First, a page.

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The Law Of Appropriateness

I have laid much stress upon the value of colour in interior decoration,
but to complete the beauty of the home something more than happy choice
of tints is required. It needs careful and educated selection of
furniture and fittings, and money enough to indulge in the purchase of
an intrinsically good thing instead of a medium one. It means even
something more than the love of beauty and cultivation of it, and that
is a perfect adherence to the law of appropriateness.

This is, after all, the most important quality of every kind of
decoration, the one binding and general condition of its accomplishment.
It requires such a careful fitting together of all the means of beauty
as to leave no part of the house, whatever may be its use, without the
same care for appropriate completeness which goes to the more apparent
features. The cellar, the kitchen, the closets, the servants' bedrooms
must all share in the thought which makes the genuinely beautiful home
and the genuinely perfect life. It must be possible to go from the top
to the bottom of the house, finding everywhere agreeable, suitable, and
thoughtful furnishings. The beautiful house must consider the family as
a whole, and not make a museum of rare and costly things in the
drawing-room, the library, the dining-room and family bedrooms, leaving
that important part of the whole machinery, the service, untouched by
the spirit of beauty. The same care in choice of colour will be as well
bestowed on the servants' floor as on those devoted to the family, and
curtains, carpets and furniture may possess as much beauty and yet be
perfectly appropriate to servants' use.

On this upper floor, it goes almost without saying, that the walls must
be painted in oil-colour instead of covered with paper. That the floors
should be uncarpeted except for bedside rugs which are easily removable.
That bedsteads should be of iron, the mattress with changeable covers,
the furniture of painted and enameled instead of polished wood, and in
short the conditions of healthful cleanliness as carefully provided as
if the rooms were in a hospital instead of a private house--but the
added comfort of carefully chosen wall colour, and bright, harmonizing,
washable chintz in curtains and bed-covers.

These things have an influence upon the spirit of the home; they are a
part of its spiritual beauty, giving a satisfied and approving
consciousness to the home-makers, and a sense of happiness in the
service of the family.

In the average, or small house, there is room for much improvement in
the treatment and furnishing of servants' bedrooms; and this is not
always from indifference, but because they are out of daily sight, and
also from a belief that it would add seriously to the burden of
housekeeping to see that they are kept up to the standard of family

In point of fact, however, good surroundings are potent civilizers, and
a house-servant whose room is well and carefully furnished feels an
added value in herself, which makes her treat herself respectfully in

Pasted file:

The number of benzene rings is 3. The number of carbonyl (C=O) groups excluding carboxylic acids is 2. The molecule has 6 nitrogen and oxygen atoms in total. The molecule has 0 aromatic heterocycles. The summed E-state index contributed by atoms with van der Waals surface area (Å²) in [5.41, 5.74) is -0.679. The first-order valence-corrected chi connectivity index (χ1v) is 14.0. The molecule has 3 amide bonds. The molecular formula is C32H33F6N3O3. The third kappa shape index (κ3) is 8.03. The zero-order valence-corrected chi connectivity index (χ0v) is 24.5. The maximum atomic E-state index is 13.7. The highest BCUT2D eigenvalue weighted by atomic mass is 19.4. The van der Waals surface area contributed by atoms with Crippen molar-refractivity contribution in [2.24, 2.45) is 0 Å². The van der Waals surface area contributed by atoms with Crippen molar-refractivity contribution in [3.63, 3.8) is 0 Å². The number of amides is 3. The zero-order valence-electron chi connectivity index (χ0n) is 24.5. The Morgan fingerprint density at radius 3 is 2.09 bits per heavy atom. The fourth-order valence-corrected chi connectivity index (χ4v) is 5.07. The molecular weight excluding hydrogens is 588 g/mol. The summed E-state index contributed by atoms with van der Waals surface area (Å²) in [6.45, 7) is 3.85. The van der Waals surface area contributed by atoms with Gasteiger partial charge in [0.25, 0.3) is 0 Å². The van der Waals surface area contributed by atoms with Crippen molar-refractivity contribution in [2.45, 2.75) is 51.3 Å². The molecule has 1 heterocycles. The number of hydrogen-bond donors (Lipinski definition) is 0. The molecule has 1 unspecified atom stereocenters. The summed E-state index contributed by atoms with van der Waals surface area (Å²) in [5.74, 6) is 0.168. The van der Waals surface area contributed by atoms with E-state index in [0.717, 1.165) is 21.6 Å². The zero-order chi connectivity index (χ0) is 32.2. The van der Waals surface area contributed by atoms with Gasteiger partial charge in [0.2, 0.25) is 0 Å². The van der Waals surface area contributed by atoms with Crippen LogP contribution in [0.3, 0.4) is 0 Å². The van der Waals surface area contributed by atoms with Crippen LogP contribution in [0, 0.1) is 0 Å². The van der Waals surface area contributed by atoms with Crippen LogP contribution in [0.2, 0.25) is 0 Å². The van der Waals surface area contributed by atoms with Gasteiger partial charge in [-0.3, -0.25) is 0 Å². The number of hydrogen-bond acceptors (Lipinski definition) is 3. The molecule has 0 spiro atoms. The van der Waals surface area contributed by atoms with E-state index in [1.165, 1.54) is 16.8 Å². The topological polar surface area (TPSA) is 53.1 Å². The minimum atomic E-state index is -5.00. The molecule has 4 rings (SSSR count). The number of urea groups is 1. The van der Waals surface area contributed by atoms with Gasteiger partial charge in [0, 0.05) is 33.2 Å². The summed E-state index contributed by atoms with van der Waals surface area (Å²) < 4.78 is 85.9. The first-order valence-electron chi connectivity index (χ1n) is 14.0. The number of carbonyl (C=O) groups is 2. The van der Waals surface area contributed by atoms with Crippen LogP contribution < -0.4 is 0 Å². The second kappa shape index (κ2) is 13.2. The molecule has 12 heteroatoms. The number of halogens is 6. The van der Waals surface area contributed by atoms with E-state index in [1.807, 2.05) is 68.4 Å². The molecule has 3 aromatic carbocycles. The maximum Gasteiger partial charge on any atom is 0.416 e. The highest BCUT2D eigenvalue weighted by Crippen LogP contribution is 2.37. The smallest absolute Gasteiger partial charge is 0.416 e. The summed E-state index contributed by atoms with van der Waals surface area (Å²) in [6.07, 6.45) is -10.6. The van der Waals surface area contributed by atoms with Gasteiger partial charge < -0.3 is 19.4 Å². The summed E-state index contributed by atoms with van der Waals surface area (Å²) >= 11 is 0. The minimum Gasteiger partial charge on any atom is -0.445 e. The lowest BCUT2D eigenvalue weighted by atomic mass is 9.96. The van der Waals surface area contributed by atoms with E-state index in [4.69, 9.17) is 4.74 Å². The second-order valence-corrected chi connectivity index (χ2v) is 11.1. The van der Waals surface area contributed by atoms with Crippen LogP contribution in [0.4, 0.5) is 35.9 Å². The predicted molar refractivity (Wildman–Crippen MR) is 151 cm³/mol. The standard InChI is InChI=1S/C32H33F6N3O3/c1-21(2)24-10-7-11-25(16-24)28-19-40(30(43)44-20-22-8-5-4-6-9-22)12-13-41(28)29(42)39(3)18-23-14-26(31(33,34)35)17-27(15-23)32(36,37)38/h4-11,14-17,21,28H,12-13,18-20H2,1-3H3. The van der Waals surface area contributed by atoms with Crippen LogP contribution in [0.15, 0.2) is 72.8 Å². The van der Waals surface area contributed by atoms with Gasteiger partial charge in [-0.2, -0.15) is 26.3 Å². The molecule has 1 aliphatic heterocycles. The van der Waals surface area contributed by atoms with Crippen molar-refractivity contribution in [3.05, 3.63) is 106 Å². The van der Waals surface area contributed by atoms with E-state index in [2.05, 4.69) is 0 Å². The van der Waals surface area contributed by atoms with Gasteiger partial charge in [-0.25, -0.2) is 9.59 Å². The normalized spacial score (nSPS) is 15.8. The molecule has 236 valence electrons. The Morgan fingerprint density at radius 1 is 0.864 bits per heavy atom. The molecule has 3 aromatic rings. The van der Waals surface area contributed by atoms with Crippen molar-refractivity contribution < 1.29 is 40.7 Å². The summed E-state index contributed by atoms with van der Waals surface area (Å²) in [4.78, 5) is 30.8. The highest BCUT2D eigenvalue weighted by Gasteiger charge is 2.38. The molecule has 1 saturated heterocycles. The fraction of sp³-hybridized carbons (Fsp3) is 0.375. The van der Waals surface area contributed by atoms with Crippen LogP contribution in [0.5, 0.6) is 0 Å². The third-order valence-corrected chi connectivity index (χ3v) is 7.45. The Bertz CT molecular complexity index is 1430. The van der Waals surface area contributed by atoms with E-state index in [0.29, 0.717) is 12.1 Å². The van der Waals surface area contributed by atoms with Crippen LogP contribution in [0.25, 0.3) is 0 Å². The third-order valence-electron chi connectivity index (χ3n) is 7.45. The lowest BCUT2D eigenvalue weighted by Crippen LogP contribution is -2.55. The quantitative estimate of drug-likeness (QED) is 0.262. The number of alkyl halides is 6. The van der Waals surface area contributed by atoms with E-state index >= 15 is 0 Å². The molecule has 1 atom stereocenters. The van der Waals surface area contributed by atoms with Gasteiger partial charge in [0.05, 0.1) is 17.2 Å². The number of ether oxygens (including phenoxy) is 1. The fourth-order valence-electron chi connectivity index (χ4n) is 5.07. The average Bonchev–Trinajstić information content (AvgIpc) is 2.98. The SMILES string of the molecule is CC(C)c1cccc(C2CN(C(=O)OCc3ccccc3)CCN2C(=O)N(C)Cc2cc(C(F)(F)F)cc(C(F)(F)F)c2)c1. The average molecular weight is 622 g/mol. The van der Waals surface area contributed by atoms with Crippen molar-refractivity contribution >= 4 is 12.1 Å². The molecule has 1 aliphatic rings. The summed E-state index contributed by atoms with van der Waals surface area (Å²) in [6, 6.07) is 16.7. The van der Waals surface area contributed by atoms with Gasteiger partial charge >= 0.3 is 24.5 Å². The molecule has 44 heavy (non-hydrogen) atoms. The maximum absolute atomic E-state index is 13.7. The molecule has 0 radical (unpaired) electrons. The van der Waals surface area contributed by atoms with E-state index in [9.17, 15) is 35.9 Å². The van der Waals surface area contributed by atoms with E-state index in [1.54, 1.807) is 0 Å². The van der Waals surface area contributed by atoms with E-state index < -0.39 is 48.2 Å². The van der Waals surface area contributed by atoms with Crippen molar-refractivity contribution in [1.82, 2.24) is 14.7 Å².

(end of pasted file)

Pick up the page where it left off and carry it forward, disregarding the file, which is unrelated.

the care of her room.

If it pleases her, the training she receives in the care of family rooms
will be reflected in her own, and painstaking arrangements made for her
pleasure will perhaps be recognised as an obligation.

Of course the fact must be recognised, that the occupant is not always a
permanent one; that it may at times be a fresh importation directly from
a city tenement; therefore, everything in the room should be able to
sustain very radical treatment in the way of scrubbing and cleaning.
Wall papers, unwashable rugs and curtains are out of the question; yet
even with these limitations it is possible to make a charming and
reasonably inexpensive room, which would be attractive to cultivated as
well as uncultivated taste. It is in truth mostly a matter of colour; of
coloured walls, and harmonising furniture and draperies, which are in
themselves well adapted to their place.

As I have said elsewhere, the walls in a servant's bedroom--and
preferably in any sleeping-room--should for sanitary reasons be painted
in oil colours, but the possibilities of decorative treatment in this
medium are by no means limited. All of the lighter shades of green,
blue, yellow, and rose are as permanent, and as easily cleaned, as the
dull grays and drabs and mud-colours which are often used upon bedroom
walls--especially those upper ones which are above the zone of ornament,
apparently under the impression that there is virtue in their very

"A good clean gray" some worthy housewife will instruct the painter to
use, and the result will be a dead mixture of various lively and
pleasant tints, any one of which might be charming if used separately,
or modified with white. A small room with walls of a very light spring
green, or a pale turquoise blue, or white with the dash of vermilion and
touch of yellow ochre which produces salmon-pink, is quite as durably
and serviceably coloured as if it were chocolate-brown, or heavy
lead-colour; indeed its effect upon the mind is like a spring day full
of sunshine instead of one dark with clouds or lowering storms.

The rule given elsewhere for colour in light or dark exposure will hold
good for service bedrooms as well as for the important rooms of the
house. That is; if a bedroom for servants' use is on the north or
shadowed side of the house, let the colour be salmon or rose pink, cream
white, or spring green; but if it is on the sunny side, the tint should
be turquoise, or pale blue, or a grayish-green, like the green of a
field of rye. With such walls, a white iron bedstead, enameled
furniture, curtains of white, or a flowered chintz which repeats or
contrasts with the colour of the walls, bedside and bureau rugs of the
tufted cotton which is washable, or of the new rag-rugs of which the